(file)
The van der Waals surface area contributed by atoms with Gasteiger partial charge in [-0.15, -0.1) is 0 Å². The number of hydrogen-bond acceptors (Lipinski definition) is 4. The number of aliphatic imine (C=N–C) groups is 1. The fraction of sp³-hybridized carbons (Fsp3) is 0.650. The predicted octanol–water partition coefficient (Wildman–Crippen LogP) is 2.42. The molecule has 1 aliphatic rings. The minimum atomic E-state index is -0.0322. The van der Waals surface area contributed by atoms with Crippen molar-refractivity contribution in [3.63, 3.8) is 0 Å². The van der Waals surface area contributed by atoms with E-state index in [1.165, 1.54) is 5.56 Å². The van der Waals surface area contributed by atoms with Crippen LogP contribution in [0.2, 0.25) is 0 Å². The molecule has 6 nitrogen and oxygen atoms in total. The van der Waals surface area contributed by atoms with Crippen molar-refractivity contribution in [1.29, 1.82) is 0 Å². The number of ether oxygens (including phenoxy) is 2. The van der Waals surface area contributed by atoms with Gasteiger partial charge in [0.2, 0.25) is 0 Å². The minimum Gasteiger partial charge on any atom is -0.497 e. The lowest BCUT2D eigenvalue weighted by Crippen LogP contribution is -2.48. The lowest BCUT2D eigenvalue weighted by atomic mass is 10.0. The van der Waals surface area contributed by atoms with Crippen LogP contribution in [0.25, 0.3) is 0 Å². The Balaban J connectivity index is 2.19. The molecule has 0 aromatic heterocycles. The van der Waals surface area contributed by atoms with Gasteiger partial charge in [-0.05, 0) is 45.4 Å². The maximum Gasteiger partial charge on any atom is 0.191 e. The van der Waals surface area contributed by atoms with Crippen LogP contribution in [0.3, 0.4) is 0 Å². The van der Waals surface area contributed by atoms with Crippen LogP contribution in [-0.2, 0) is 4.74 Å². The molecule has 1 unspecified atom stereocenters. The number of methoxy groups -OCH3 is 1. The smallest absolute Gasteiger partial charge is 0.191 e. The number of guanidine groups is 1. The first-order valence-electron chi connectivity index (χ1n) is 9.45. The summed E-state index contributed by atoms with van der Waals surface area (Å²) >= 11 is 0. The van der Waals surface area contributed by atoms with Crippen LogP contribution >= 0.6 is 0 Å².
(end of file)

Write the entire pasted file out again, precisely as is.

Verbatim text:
The van der Waals surface area contributed by atoms with Gasteiger partial charge in [-0.15, -0.1) is 0 Å². The number of hydrogen-bond acceptors (Lipinski definition) is 4. The number of aliphatic imine (C=N–C) groups is 1. The fraction of sp³-hybridized carbons (Fsp3) is 0.650. The predicted octanol–water partition coefficient (Wildman–Crippen LogP) is 2.42. The molecule has 1 aliphatic rings. The minimum atomic E-state index is -0.0322. The van der Waals surface area contributed by atoms with Crippen molar-refractivity contribution in [3.63, 3.8) is 0 Å². The van der Waals surface area contributed by atoms with E-state index in [1.165, 1.54) is 5.56 Å². The van der Waals surface area contributed by atoms with Crippen LogP contribution in [0.2, 0.25) is 0 Å². The molecule has 6 nitrogen and oxygen atoms in total. The van der Waals surface area contributed by atoms with Crippen molar-refractivity contribution in [1.29, 1.82) is 0 Å². The number of ether oxygens (including phenoxy) is 2. The van der Waals surface area contributed by atoms with Gasteiger partial charge in [0.2, 0.25) is 0 Å². The minimum Gasteiger partial charge on any atom is -0.497 e. The lowest BCUT2D eigenvalue weighted by Crippen LogP contribution is -2.48. The lowest BCUT2D eigenvalue weighted by atomic mass is 10.0. The van der Waals surface area contributed by atoms with Crippen LogP contribution in [0.25, 0.3) is 0 Å². The Balaban J connectivity index is 2.19. The molecule has 0 aromatic heterocycles. The van der Waals surface area contributed by atoms with Gasteiger partial charge in [-0.05, 0) is 45.4 Å². The maximum Gasteiger partial charge on any atom is 0.191 e. The van der Waals surface area contributed by atoms with Crippen LogP contribution in [0.3, 0.4) is 0 Å². The van der Waals surface area contributed by atoms with Crippen LogP contribution in [-0.2, 0) is 4.74 Å². The molecule has 1 unspecified atom stereocenters. The number of methoxy groups -OCH3 is 1. The smallest absolute Gasteiger partial charge is 0.191 e. The number of guanidine groups is 1. The first-order valence-electron chi connectivity index (χ1n) is 9.45. The summed E-state index contributed by atoms with van der Waals surface area (Å²) >= 11 is 0. The van der Waals surface area contributed by atoms with Crippen LogP contribution >= 0.6 is 0 Å².